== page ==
When Ingrid Bergman accepted an Oscar for Best Supporting Actress in 1975 for her cameo role in Murder on the Orient Express, she stood before millions of television viewers and insisted that fellow nominee Valentina Cortese was more deserving of the prize.
Bergman later conceded the impolitic nature of her remark, given the presence of the other losing actors – Madeline Kahn, Diane Ladd and Talia Shire. But she said she felt compelled to highlight Cortese’s bravura and heavily improvised portrayal of an ageing, alcoholic movie star in Day for Night, the Oscar-winning French-language romantic comedy by writer-director Francois Truffaut.
“She gave the most beautiful performance,” Bergman declared of Cortese at the Academy Awards ceremony. “Please forgive me, Valentina.”
Cortese’s humane portrait, equal parts comic and disturbing, captured a prima donna past her prime and on the verge of a breakdown. Her character blows her lines, opens the wrong doors and weeps in the arms of a clearly uncomfortable younger lover. “As soon as we grasp things,” says the champagne-tippling Severine, unmoored by her faulty memory, “they’re gone.”
Cortese, who has died aged 96, appeared in more than 100 movies and TV shows under directors as varied as Robert Wise, Jules Dassin, Terry Gilliam and Federico Fellini. With her headscarves and unguardedly discursive style – she peppered her conversations with the endearment “darling” – Cortese cut a flamboyant profile in Hollywood, if only briefly, and in the filmmaking capitals of Europe for more than five decades. Her performances combined wily intelligence and earthy sensuality, and she was esteemed among her peers and by some critics. But she never attained top stardom, a reflection of her self-described “nonconformist” attitude towards the star-making machinery.
Cortese entered films in 1941 playing ingenues before portraying two female lead characters, Fantine and Cosette (mother and daughter), in a 1948 Italian adaptation of the Victor Hugo novel Les Misérables. She came to the UK the following year to make a romantic melodrama, The Glass Mountain, a hit that captured the attention of Darryl F Zanuck, chief of Twentieth Century Fox studios. He signed her to a contract, changed the spelling of her name to Cortesa and showcased her in a series of dramas, placing her in the vanguard of Italian actresses lured to Hollywood after the Second World War, among them Anna Magnani, Gina Lollobrigida and Sophia Loren.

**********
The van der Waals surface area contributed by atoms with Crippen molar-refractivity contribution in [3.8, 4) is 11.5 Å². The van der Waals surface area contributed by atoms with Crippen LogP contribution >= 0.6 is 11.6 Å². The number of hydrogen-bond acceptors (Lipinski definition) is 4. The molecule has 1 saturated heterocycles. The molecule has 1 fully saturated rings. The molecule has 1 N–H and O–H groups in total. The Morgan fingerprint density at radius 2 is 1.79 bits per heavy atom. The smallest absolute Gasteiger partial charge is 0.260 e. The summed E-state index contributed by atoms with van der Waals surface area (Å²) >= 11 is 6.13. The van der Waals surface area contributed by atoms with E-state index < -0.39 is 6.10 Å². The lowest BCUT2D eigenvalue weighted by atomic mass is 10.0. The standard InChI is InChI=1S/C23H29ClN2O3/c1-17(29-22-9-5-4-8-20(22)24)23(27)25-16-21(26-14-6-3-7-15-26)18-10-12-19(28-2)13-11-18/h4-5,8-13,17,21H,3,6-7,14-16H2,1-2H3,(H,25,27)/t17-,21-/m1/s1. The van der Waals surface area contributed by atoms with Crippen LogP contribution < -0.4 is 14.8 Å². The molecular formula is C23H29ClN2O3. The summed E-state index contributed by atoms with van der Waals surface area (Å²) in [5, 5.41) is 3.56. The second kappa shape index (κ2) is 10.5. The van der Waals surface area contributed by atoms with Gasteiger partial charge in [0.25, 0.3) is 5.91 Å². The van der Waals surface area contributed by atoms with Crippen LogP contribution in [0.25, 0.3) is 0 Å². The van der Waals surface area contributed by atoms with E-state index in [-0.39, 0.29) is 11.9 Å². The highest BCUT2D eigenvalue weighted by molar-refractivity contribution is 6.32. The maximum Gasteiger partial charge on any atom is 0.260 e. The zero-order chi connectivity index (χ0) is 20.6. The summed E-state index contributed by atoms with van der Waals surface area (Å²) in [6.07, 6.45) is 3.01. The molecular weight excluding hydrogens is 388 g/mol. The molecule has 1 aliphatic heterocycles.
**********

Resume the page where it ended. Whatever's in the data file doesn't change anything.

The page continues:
Perhaps Cortese’s finest early turn was in Dassin’s well-regarded film noir Thieves’ Highway (1949), in which she played a streetwalker who helps a handsome young truck driver (Richard Conte) take down a corrupt San Francisco produce dealer (Lee J Cobb). On loan to Metro-Goldwyn-Mayer studios, she portrayed an Italian torch singer in Malaya (1949), a Second World War film with James Stewart and Spencer Tracy that bombed at the box office.
She soon returned to Italy, where her actor husband Richard Basehart starred in Fellini’s 1954 masterpiece, La Strada, and Cortese had a supporting role the same year in The Barefoot Contessa, director Joseph L Mankiewicz’s shaggy-dog satire of the film business starring Humphrey Bogart and Ava Gardner.
Cortese went on to a long and periodically distinguished career in European cinema, including Michelangelo Antonioni’s Le Amiche (1955) as a ceramic artist with a masochistic devotion to her philandering husband, Fellini’s surrealistic Juliet of the Spirits (1965) and Franco Zeffirelli’s TV miniseries Jesus of Nazareth (1977) as the princess Herodias.
The centrepiece of her later career was Day for Night, but she was also was a stalwart of Milan’s Piccolo Teatro, working frequently under Zeffirelli and Giorgio Strehler.
Valentina Cortese was born in Milan to an unmarried concert pianist in 1923 and raised by foster parents in rural Lombardy. She began performing at 15 at open-air village festivals on the banks of Lake Maggiore and was spotted by theatre critics from Milan newspapers who encouraged her to take the entrance exam for the national academy of dramatic arts in Rome. One of the examiners was a prominent Italian film director who signed her on the spot. She said she became so busy in movies that she never had time to study at the academy.
Off-screen, she began a long-term affair with Victor de Sabata, a married Italian conductor and composer three decades her senior. She left for Hollywood in large part to break off their intense relationship.
Her films included Secret People (1952), a political thriller featuring a young Audrey Hepburn, and Love and Troubles (1958), an Italian comedy with Basehart and Marcello Mastroianni. In director Joseph Losey’s The Assassination of Trotsky (1972), she won admiring reviews in the small role of the wife of exiled Russian Revolution leader Leon Trotsky (played by Richard Burton). She was the lunar queen in Gilliam’s The Adventures of Baron Munchausen (1988).
Francesco Patierno used eight actors to portray dimensions of her life in Diva!, a 2017 documentary based on her memoir Quanti Sono I Domani Passati (“How many tomorrows past”).
“People go to the movies to see beautiful young girls, but an older woman who has worked a long time has achieved something a young actress hasn’t,” she said in 1974. “I don’t have ambitions. I just love what I do. How could I have become like Sophia Loren, where Ponti builds her and she says, ‘Yes, yes, yes.’ I’m free to make my own mistakes. And at least I am myself.”
Her son Jackie, an actor, died in 2015, and she was predeceased by her second husband, the pharmaceuticals magnate Carlo de Angeli.
Valentina Cortese, actor, born 1 January 1923, died 10 July 2019
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